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The student news site of Marquette University

Marquette Wire

The student news site of Marquette University

Marquette Wire

Shaka Smart ‘can’t really quantify’ Chase Ross’ impact — but the benefits of his return are clear

Chase+Ross+drives+to+the+basket+in+Marquettes+78-59+win+over+Notre+Dame+Dec.+9.+
Photo by Forster Goodrich
Chase Ross drives to the basket in Marquette’s 78-59 win over Notre Dame Dec. 9.

Chase Ross may have missed a month — but upon his return, he didn’t miss a beat.

Partway through the first half of Marquette men’s basketball’s game at Seton Hall Jan. 6, Ross was wrestling for a loose ball when he separated his shoulder.

“I remember just having the ball and my arm just didn’t feel right,” Ross said. “And so that’s why I fell down. Scratched my shoulder, and I didn’t even know it was dislocated until Sean (Jones) came over. His eyes bulged open.

“The trainer had a theory of a couple of things, and I looked over and my shoulder was out of place.”

It was announced a few days later the program would re-evaluate him at the end of January.

During his time on the sidelines, the sophomore guard focused on rebuilding strength and increasing his range of motion.

“It was a pretty long process,” he said. “It was difficult at times. I mean, I had some setbacks, mentally, but the coaches and players were all around me, so that’s why I came back earlier than expected. And to do what I did, trusting them, them trusting me.”

After a month, Ross returned in the Golden Eagles’ 85-80 win over Villanova Jan. 30. He came into the game after the first media timeout — re-occupying his sixth-man role — and immediately scored a catch-and-shoot 3-pointer off an assist from Tyler Kolek.

The make helped him get back into his groove.

“Just, it went in,” Ross said, “confidence shot through the roof.”

Four minutes later, he got another catch-and-shoot three from the same spot — this time from Oso Ighodaro — to extend Marquette’s early lead. He finished his return game having played a career-most 31 minutes, in which he scored 11 points on 2-for-3 shooting from deep and grabbed four rebounds.

“He showed a lot of guts tonight to play 31 minutes,” head coach Shaka Smart said to ESPN Milwaukee broadcasters Steve “The Homer” True and Tony Smith after the game in a radio interview.

“He definitely was fatigued in the locker room. He just laid back in his chair because it’s hard to go from not playing for over three minutes and come out and play 31 minutes, but he’s got a heart of gold.”

Ross had to wear a bulky brace on his left shoulder for the first two games back, but he played without it for the first time against St. John’s, wearing tape instead.

Ross’ return has helped replenish the injury-stricken Golden Eagles (18-5, 9-3 Big East), and his minutes will be crucial when they look to get revenge on Butler (16-8, 7-6 Big East) Tuesday at 5:30 p.m. at Hinkle Fieldhouse.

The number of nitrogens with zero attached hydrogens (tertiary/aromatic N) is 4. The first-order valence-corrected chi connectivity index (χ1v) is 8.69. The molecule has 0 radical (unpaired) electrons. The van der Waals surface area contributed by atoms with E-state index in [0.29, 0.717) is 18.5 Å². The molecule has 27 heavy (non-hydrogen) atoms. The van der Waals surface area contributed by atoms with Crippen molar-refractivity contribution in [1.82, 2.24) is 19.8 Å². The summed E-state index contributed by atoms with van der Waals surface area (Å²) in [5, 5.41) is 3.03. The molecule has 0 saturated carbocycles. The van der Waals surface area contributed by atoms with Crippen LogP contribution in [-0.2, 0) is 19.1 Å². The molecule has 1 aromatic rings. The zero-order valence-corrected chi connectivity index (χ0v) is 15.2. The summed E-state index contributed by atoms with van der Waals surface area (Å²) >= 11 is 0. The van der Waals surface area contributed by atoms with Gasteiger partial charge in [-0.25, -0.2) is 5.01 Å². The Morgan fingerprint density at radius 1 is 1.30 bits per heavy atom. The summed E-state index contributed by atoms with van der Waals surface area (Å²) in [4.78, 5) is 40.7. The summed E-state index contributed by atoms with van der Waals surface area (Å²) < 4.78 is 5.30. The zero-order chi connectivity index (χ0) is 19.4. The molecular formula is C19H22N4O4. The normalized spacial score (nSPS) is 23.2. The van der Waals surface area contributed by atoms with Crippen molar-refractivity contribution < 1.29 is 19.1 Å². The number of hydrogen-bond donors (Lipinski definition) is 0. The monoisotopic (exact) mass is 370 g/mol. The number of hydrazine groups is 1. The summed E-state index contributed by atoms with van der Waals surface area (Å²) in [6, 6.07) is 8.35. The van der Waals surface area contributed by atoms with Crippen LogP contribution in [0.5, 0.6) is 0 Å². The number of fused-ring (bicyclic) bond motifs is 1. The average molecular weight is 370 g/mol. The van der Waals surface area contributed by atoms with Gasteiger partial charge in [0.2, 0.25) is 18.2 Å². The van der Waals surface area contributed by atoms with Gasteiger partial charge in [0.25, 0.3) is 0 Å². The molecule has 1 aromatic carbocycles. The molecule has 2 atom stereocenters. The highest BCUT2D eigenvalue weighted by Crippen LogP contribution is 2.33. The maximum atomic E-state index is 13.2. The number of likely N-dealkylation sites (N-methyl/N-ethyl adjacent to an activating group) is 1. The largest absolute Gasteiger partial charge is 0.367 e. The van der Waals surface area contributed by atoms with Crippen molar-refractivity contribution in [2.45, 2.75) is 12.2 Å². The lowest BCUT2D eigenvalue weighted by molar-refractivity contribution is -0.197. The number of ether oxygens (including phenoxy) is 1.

“Chase Ross, I mean, having him back is awesome,” Smart said last week at a media availability. “I mean, it makes such a difference. You can’t really quantify his impact on our team.”

Smart is the beneficiary of Ross’ abilities, and Ross is the beneficiary of Smart’s philosophies.

“I’ve never had a coach let me play so freely as coach (Smart) does. I mean, he doesn’t really get mad at a lot of shots,” Ross said. “If you shoot it, he says shoot it with confidence, don’t half shoot it. And just as long as you play defense, you’ll do good.”

Smart isn’t one to listen to the numbers, but rather the process that leads to them.

“I think, as Mark Twain said, ‘There’s lies, damned lies and statistics,'” Smart said. “With players, for sure it’s important for them to understand, man, if you will just follow the appropriate process [of it takes to win]. Don’t worry that the last game you went 2-for-10. Don’t worry that the last five threes didn’t go in. Just keep doing it the right way.”

For Smart, the “right way” starts with defensive aggression, which Ross has never had trouble with — he was likened to a pit bull last year by assistant coach DeAndre Haynes. 

“I have the determination to guard everybody,” Ross said. “If you want to put me on a big, I can guard the big. You want to put me on the guards, I can do all that.”

In his first two games back, Ross hadn’t done a high-flying dunk. But that all changed against St. John’s when he caught a pass and, with zero hesitation, put his left hand on the rim and slammed the ball down.

If he wasn’t back after his first or second 3-pointer against Villanova, he was for sure back then.

His signature move — like him — returned without missing a beat.

This article was written by Jack Albright. He can be reached at [email protected] or on Twitter/X @JackAlbrightMU.

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About the Contributors
Jack Albright, Executive Sports Editor
Jack Albright is a sophomore from Charlton, Massachusetts studying journalism. He is the Executive Sports Editor of the Marquette Wire for the 2023-24 school year. In his free time, Jack likes to hang out with friends and watch Formula 1. He is excited to write fun stories about all things Marquette athletics and oversee new types of digital content.
Forster Goodrich, Staff Photographer
Forster Goodrich is a sophomore from Lyme, New Hampshire studying digital media. Forster works on the photography desk as a Staff Photographer. Outside of the Wire, he is on the club waterski team, and enjoys everything outdoors. He is looking forward to the upcoming basketball season and getting to photograph games at Fiserv Forum.

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